Posted by Dress for Success Midwest Professional Women's Group on September 14, 2010
St. Charles County – As a new school year begins, the St. Charles County Department of Community Health and the Environment reminds parents and teachers to help children avoid becoming sick, especially with novel H1N1 flu, also known as swine flu.
“Children are particularly susceptible to H1N1 flu, and once it gets a foothold in a school, the virus can spread quickly,” said Gil Copley, director of the County Department of Community Health and the Environment. “Since there is no vaccine available yet, it’s important for students, parents, and teachers to take steps now to avoid spreading this virus.”
Copley urged good hygiene practices, such as:
Covering coughs and sneezes with a tissue, or using the crook of your arm.
Washing hands frequently with soap and water, or using hand sanitizers.
Keeping children with a fever home from school.
Avoiding close contact with sick people.
“What’s good about these common-sense tips is that they can help children and adults prevent all sorts of infectious diseases, not just the flu,” Copley said.
As the flu season ramps up, Copley said the department would provide updates about the flu, its prevention, and available vaccinations. Schools, businesses, and individuals should monitor the latest guidelines from the Centers for Disease Control and Prevention (CDC), available online at http://www.cdc.gov/h1n1flu. The department is also keeping its special Internet web site updated at http://www.scchealth.org/swineflu.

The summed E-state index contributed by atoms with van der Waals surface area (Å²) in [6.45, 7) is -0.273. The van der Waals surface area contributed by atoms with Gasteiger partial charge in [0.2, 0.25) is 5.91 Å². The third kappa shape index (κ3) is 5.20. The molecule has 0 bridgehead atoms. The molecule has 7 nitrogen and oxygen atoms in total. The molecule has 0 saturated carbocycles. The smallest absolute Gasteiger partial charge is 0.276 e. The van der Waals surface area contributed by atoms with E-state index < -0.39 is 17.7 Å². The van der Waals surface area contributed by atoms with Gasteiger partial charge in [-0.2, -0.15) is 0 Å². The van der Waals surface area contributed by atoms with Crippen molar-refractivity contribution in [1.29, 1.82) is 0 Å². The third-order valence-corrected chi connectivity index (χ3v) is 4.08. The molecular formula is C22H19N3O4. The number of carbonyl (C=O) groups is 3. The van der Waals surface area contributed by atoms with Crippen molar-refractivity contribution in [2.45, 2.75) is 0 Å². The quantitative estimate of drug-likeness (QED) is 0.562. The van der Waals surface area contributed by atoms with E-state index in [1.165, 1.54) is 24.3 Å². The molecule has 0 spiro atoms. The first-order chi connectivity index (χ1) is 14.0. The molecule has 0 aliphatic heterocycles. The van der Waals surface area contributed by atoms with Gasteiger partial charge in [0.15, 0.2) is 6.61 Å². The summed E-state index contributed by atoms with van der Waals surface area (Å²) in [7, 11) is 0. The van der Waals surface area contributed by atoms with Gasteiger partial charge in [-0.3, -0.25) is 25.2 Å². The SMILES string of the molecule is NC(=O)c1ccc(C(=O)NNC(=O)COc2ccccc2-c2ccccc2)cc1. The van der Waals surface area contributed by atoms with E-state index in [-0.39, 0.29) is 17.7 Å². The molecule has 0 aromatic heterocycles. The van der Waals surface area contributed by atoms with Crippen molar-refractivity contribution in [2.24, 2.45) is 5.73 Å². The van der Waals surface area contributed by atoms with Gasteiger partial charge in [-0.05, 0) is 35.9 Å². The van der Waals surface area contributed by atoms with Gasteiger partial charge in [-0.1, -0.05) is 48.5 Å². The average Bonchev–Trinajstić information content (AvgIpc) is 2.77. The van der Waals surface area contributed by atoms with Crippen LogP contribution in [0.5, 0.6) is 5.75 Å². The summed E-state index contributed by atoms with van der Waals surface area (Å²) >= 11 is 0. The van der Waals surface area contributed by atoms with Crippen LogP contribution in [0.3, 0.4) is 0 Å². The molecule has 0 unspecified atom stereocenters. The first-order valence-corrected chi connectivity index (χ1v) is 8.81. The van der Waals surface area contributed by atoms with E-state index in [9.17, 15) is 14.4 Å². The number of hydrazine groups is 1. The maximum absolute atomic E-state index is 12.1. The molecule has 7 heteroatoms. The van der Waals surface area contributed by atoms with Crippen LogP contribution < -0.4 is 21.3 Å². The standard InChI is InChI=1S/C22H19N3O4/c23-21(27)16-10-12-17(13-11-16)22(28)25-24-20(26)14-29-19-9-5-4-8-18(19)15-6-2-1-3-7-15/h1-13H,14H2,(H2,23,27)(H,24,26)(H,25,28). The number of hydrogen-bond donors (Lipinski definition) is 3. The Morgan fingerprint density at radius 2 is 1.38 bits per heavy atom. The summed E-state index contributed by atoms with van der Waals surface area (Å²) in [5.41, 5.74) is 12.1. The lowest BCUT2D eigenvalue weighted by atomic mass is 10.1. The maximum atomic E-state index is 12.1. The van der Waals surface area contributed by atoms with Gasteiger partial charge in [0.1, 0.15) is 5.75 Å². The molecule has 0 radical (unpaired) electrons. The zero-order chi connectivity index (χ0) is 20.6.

The St. Charles County Department of Community Health and the Environment is committed to the protection and enhancement of health and the quality of life for all members of our community. For more information, call (636) 949-7400 or visit http://www.scchealth.org.
Posted in Uncategorized | Tagged: chidren, cold, flu, health, parents | Leave a Comment »
Posted by Dress for Success Midwest Professional Women's Group on September 3, 2010
It’s a fact of life that most of us will be informal caregivers at some point in or lives to an elderly parent or relative. At the same time many of us will also be caring for our children. Being a parent while caring for a parent can lead to serious health problems. Find new ways below to reduce your care giver stress:
- Ask for and accept help. Be Prepared with a mental list of ways that others can help. If they want to, your older children can read a to granparents and spend quality time with them. But don’t force your kids to particpate.
- Say ” no ” to request that are draiing, such as hosting a holiday meal.
- Spend time alone with your kids. Go to a movie. Go for a long walk in the park. Talk to them about their day.
- Don’t feel guilty that you are not a perfect. There are no perfect caregivers or parents. You’re doing the best that you can.
- Join a support group for caregivers.
- Make time each week to do something special for yourself: get a pedicure, enjoy your favorite recreational pursuit or visit friends.
- Try to make time to be active most days of the week, eat a healthy diet and get enough sleep.
- Don’t neglect your marriage or significant other.
- If you begin to feel overwhelmed , speak to a qualified physician
- Keep your sense of humor.
- You can find a social worker who can help you navigate the health care system, get a nursing aide and even help you find transportation for your parents.
Source: U. S. Department of Health and Human Services
A Parent’s Life
Reprinted from Dress for Success Empower Women & Their Families to Make Healthy Life Choices ( July 2010 Professional Women’s Group Tip Sheet)
Posted in Uncategorized | Tagged: health, parents, relationships | Leave a Comment »